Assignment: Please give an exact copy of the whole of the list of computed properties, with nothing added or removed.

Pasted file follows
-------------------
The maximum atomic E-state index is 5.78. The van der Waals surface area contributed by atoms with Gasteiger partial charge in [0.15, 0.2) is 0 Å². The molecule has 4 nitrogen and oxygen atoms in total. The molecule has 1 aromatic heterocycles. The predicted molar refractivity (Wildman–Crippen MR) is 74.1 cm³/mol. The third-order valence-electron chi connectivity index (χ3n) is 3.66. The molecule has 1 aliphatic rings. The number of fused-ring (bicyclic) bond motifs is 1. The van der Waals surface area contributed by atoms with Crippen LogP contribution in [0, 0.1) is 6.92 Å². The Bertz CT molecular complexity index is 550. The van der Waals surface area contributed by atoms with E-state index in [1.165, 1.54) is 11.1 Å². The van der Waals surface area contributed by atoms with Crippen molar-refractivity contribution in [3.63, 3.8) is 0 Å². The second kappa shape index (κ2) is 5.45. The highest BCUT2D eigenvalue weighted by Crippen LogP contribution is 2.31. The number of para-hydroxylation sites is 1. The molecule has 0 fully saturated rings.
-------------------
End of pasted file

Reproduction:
The maximum atomic E-state index is 5.78. The van der Waals surface area contributed by atoms with Gasteiger partial charge in [0.15, 0.2) is 0 Å². The molecule has 4 nitrogen and oxygen atoms in total. The molecule has 1 aromatic heterocycles. The predicted molar refractivity (Wildman–Crippen MR) is 74.1 cm³/mol. The third-order valence-electron chi connectivity index (χ3n) is 3.66. The molecule has 1 aliphatic rings. The number of fused-ring (bicyclic) bond motifs is 1. The van der Waals surface area contributed by atoms with Crippen LogP contribution in [0, 0.1) is 6.92 Å². The Bertz CT molecular complexity index is 550. The van der Waals surface area contributed by atoms with E-state index in [1.165, 1.54) is 11.1 Å². The van der Waals surface area contributed by atoms with Crippen molar-refractivity contribution in [3.63, 3.8) is 0 Å². The second kappa shape index (κ2) is 5.45. The highest BCUT2D eigenvalue weighted by Crippen LogP contribution is 2.31. The number of para-hydroxylation sites is 1. The molecule has 0 fully saturated rings.